What Is A Crucible? Definition & Intro To Crucibles

28 Oct.,2022


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What are crucibles?

A crucible is a vessel in which metallic elements are melted to be cast into new objects or to create a new alloy. Crucibles are traditionally made from ceramic materials, which can withstand very high temperatures. The material of your crucible should always have a much higher melting point than that of the materials you are heating. They may also be made of steel or iron to melt softer metals such as aluminum and zinc because these metals melt at a temperature below that of the crucible material.

The earliest known crucibles were found in Eastern Europe and Iran, dating back to 6000 B.C. The metalworking process almost always begins with the casting or reshaping of metals using a crucible, and the original techniques remain largely unchanged from the last 8,000 years. Today, modern crucibles are commonly used in laboratories used to melt or burn solid chemicals over a burner.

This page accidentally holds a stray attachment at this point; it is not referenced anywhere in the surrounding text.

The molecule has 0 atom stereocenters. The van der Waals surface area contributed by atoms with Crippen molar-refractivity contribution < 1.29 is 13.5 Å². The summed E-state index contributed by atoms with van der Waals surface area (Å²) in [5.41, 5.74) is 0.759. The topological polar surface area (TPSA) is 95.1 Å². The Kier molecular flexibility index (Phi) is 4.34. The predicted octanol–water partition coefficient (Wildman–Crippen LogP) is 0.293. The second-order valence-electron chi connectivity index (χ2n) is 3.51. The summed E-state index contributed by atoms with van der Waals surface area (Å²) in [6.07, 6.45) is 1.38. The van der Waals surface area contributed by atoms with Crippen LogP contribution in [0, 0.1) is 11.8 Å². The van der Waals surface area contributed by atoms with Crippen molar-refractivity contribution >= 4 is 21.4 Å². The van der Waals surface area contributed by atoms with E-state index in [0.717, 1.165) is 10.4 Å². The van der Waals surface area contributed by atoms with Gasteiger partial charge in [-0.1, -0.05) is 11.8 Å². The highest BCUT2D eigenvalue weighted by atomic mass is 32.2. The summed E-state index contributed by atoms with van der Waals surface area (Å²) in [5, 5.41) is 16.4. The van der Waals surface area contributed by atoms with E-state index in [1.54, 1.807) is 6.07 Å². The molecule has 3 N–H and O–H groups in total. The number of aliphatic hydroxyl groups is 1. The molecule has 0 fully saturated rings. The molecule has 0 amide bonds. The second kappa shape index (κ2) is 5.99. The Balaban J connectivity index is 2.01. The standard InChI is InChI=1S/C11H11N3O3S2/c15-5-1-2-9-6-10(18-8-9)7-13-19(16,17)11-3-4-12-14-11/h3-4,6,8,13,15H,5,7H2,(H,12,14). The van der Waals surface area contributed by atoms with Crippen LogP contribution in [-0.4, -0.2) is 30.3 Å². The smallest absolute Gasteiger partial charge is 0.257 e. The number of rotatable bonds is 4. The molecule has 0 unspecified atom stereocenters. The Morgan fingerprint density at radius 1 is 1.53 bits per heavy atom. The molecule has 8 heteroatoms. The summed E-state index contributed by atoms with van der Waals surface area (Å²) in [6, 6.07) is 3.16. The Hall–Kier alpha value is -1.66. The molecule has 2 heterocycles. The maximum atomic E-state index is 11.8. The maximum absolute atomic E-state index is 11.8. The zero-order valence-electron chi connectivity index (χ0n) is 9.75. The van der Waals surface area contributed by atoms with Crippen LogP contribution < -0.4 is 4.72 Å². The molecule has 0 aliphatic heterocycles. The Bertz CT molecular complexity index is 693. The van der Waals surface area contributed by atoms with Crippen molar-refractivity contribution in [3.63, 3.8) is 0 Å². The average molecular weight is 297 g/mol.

What are crucibles used for?

Crucibles have been used for thousands of years to make alloys and cast metals. To melt metal inside of a crucible, the materials are placed inside and heated until they reach their melting point. You can make a new alloy by melting a combination of materials with other elements inside of the crucible. For example, rose gold is the result of heating gold and copper, and white gold is a combination of gold and silver. Melting down iron with carbon or silicon results in steel or silicon steel. The final resulting alloy often has increased strength and durability.

Melting down materials is also an effective way to reuse scrap materials. Metals are one of the world’s most recyclable materials because they can easily be cast into new objects or combined into new alloys.